Today the Microsoft Terminology team announced updates to the Microsoft Terminology API. This update expands the number of language combinations possible and provides more precise translation results.
You are probably aware that the Multilingual App Toolkit uses a language provider model to enable translation services for the Multilingual Editor and Visual Studio integration. The Multilingual App Toolkit ships with two language service providers, the Language Portal provider and the Microsoft Translation provider, which are accessed using this model.
The Language Portal provider uses Microsoft’s Terminology Service API when requesting translations. This enables any improvements in the service to be reflected immediately when exposed via the Multilingual App Toolkit.
Palle and the Terminology API team have been committed to supporting expanded language combinations for some time now. In fact, the first version of the API included a method to indicate the service’s language capability so changes could be dynamically enabled in the future.
GetCapability() method from the Terminology API documentation
With today’s announcement the Multilingual App Toolkit will automatically use the Language Portal provider’s expanded language support when accessing the translation service. This means that if you have a project, for example, that uses Japanese as the source language, the expanded list of supported languages will be automatically indicated in MAT’s “Add translation languages…” dialog.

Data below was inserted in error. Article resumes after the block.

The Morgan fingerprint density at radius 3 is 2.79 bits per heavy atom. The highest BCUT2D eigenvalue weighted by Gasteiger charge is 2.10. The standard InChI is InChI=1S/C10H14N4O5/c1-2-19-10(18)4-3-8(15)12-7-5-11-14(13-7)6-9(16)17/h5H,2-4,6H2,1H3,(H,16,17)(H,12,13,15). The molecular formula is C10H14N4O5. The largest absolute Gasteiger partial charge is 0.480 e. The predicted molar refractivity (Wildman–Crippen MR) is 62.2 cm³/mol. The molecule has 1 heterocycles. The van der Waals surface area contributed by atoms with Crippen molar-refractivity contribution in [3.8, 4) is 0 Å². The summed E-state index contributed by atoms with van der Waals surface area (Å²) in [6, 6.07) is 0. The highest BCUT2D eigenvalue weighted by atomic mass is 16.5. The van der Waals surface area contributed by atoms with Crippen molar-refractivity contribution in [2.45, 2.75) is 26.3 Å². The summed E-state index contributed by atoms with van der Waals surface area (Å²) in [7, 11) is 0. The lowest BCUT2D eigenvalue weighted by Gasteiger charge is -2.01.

Japanese as the project’s source language
This will also show up in the Multilingual Editor as it is automatically enabled based on the service’s expanded support.
Japanese to German suggestion example
Note: The Language Portal provider caches configuration settings for up to 30 days. Until the cache is refreshed, the updated language capabilities will not be reflected by the provider. To force a refresh, simply delete the cache file located at "%ProgramData%\Multilingual App Toolkit\MicrosoftLanguagePortalProvider\LanguagePortal.cache".
The Multilingual App Toolkit team is excited about the expanded language support and hope that you will find it useful when translating your apps.